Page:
13. What Kevin and Gregory said. I’m sorry your workplace has become toxic, but as someone who has been there, trust me, you can’t save it. The Powers that Be could, but someone hired this guy and people tend to be willfully blind to their mistakes.

    You can save yourself, thought. Update your resume and start networking. They MAY realize they’ve made a grave error when all their good employees have gone.

    And yes, I have been a part of a team that tried. I once worked for a team with a bad boss. We all knew it, and went out of our way to avoid him, but to no avail. The company had 360 degree feedback, so we figured if we all gave him, not just constructive criticisms l, but the SAME feedback, so that he / his bosses / HR could focus on his most glaring opportunities which were most detrimental to the team. We coordinated, adjusted our responses just enough so that it didn’t look like a conspiracy, submitted, and waited for a change, or at least an acknowledgment of what we’d shared. NOTHING. We all left, he stayed longer than any of us, and is now running another company into the ground. It’s a key role in a smaller company and I can see when he got there from LinkedIn and compare the timing of the Glassdoor reviews. Same feedback being shared, started just after he arrived, so he didn’t learn a thing.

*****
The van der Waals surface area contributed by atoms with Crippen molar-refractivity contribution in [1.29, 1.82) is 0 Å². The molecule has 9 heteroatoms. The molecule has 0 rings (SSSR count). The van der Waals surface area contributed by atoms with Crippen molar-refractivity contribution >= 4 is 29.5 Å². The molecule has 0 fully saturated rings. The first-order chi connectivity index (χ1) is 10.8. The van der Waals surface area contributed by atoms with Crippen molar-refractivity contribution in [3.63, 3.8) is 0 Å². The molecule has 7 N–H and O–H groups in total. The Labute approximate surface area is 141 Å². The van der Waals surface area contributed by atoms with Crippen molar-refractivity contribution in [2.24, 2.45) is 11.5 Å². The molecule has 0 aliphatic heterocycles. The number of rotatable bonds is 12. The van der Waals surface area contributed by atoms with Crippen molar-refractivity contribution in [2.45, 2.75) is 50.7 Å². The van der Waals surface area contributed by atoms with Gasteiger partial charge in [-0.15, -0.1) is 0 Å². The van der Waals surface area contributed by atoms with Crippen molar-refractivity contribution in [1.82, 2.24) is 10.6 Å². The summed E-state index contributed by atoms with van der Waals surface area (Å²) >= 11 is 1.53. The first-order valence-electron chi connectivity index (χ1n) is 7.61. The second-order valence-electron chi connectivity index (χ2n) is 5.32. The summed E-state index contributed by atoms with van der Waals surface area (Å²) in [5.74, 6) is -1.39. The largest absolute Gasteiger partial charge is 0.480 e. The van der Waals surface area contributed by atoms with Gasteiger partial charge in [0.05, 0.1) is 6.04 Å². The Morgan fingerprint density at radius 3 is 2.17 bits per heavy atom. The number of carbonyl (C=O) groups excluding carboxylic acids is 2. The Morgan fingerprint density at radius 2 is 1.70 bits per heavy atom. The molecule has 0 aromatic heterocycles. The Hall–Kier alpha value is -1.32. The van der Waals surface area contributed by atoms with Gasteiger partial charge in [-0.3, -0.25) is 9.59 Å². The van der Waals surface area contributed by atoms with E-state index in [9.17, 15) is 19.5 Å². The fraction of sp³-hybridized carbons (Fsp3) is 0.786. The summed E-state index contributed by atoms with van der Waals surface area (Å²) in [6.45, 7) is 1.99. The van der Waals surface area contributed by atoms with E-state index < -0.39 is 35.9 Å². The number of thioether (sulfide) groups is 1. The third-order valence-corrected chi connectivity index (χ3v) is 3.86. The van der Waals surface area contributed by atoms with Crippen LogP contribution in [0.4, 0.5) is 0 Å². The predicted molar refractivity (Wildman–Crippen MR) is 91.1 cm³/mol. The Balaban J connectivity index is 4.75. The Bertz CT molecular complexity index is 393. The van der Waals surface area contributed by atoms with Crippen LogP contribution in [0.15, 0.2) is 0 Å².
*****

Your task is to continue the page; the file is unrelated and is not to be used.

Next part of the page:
You can’t save your company. Mourn, and move on.

  14. I’ve actually seen this work, once.
    …sort of. The guy was one of the executive’s besties, they’d been college roomates, etc. But the team went as a group (to the executive directly) led by the person who was the most respected and well known on the team and she led the whole discussion.